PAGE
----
Gen Z is the worst at connecting with their grandparents, but building a better relationship could help fight loneliness. How to start

Gen Z is the worst at connecting with their grandparents, but building a better relationship could help fight loneliness. How to start

With all the to-dos—homework, job responsibilities, hanging with friends—it seems that calling your grandparents falls to the bottom of the list—at least if you’re a member of Gen Z.

In a survey shared exclusively with Fortune, and conducted by Carewell, an at-home caregiving company, nearly a third of Americans (32%) say they have a very close or strong relationship with their grandparents. That differs by generation, however, with only 18% of Gen Z saying they have a strong relationship with grandparents compared to 32% of millennials and 41% of Gen X. 

“One of the protective factors in community health and well-being is social cohesion and connectedness,” Cío Hernández, Ph.D., a licensed marriage and family therapist, previously told Fortune. “Safety and connection is vital for us as a species.”

As loneliness plagues seniors and young adults alike, fostering familial relationships between generations could help protect against the negative effects of isolation, including depression, heart disease and dementia.

“Depending on your level of mobility and different health factors, aging can be lonely and socially isolating. These moments of connection are so important,” Bianca Padilla, CEO and cofounder of Carewell, told Fortune in an email interview.

The majority of survey respondents said it was harder to make time for their grandparents as they got older, so improving grandparent-grandchild relationships for Gen Z may have the most significant benefits for both parties.

The power of making time 

The survey of over 550 Americans found that time was the enemy. Fifty-seven percent of respondents say the amount of free time they have influences their ability to call their grandparents, and 45% say it’s about schedule availability.

Making space to connect with grandparents, however, can have massive benefits—mitigating the health consequences of loneliness, and helping spread knowledge, experience, and perspective across generations. When Gen Z most connected with grandparents they came away with lessons on kindness, family bonding, work ethic, and resilience, according to the survey. Gen X and millennials had similar learnings.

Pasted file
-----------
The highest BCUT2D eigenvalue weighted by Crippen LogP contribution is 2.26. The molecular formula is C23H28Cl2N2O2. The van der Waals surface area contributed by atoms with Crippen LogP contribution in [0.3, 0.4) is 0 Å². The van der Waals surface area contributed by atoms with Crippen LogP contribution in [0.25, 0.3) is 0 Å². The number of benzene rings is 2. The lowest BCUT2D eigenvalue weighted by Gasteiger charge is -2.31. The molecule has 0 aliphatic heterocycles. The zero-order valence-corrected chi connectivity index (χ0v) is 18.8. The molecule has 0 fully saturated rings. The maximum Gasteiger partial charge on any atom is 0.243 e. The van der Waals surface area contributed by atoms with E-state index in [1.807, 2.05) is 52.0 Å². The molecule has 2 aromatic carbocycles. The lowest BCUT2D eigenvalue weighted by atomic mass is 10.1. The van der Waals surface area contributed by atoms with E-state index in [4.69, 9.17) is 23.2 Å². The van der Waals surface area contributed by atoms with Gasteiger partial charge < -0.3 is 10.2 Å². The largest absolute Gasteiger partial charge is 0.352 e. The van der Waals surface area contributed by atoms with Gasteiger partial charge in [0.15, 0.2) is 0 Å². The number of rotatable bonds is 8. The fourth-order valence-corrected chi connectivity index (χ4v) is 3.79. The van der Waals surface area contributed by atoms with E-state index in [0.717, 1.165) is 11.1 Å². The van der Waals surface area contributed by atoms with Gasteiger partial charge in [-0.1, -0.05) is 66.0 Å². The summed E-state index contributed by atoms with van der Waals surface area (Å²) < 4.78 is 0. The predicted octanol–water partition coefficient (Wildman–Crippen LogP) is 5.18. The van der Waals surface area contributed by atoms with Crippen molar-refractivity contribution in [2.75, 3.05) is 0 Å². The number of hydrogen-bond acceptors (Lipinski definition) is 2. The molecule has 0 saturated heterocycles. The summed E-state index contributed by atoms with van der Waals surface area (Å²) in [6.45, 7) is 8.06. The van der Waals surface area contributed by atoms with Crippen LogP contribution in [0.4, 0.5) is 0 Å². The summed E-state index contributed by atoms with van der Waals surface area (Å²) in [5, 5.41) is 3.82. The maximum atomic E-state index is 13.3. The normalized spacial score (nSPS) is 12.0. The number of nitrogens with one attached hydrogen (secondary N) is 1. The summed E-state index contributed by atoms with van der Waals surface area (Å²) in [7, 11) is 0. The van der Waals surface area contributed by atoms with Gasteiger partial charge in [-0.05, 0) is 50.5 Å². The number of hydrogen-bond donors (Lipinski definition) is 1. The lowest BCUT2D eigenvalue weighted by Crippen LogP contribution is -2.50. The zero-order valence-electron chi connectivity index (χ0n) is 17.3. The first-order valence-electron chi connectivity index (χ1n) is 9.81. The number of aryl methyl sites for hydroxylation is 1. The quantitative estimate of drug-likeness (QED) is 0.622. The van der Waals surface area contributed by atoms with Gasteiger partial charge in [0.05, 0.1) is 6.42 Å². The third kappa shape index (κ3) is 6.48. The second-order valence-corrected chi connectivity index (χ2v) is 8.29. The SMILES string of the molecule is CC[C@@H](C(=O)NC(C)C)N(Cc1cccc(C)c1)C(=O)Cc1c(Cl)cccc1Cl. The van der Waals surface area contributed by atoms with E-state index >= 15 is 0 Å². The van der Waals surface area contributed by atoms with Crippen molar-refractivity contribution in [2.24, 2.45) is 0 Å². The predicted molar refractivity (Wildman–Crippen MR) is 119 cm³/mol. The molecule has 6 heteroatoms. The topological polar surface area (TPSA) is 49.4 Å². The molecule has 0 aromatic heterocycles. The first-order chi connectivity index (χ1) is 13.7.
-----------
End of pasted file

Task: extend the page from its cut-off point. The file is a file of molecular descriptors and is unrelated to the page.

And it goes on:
“The more time we spend with our grandparents, the more memories we make with them. These memories can stay with us long after our loved ones are gone, inspiring us with the lessons we learned and the love we felt,” Brianna Maguire, a member of Carewell’s customer care team, wrote in a press release. 

What’s more, intergenerational connections—familial or not—make us healthier, happier and wiser, according to research. 

When then-17-year-old Emmett Daniels befriended 76-year-old Antoinette-Marie Williams in a program fostering intergenerational connection, wisdom sailed in both directions. 

“We talk about anything and everything. We talk about what’s going on in his life, and that’s rewarding for me,” Williams previously told Fortune about her friendship with Daniels, whom she sees as a son. Daniel also said his relationship with Williams put the day’s stressors, like applying for college, into perspective by giving him “a breath of fresh air.”

Small steps toward connection 

The survey found that the most common way people stay in touch with their grandparents is by calling, followed by in-person visits, texting, and then video calls. Gen Z was most likely to say that technology positively impacted their connections with their grandparents. Almost half, 45%, of total respondents call their grandparents weekly, 30% call monthly, 7% call yearly, and 11% never call. If technology can help bridge the gap and instill connection, the too-busy barrier is the ultimate hurdle. 

Luckily, developing connections with grandparents begins with small steps. If you’re commuting or walking to the grocery store, consider calling your grandparents. Invite them along to things you already have to do, Padilla suggests.

Set reminders on your phone to check in. Send a quick text when something makes you think of them. Get curious: Ask what kind of music they like; what hobbies they enjoyed when they were younger; what they found most challenging about being your age.

“It can be powerful—and meaningful—for both parties to spend some time just asking questions and writing things down,” Padilla says. “What was their favorite trip they ever took? Who was their best friend? What were their big dreams and goals?”

“Go and bug your grandparents and relatives. Tell them how important they are, not just for you, but so the future generations can know about their family,” Hernández said. 

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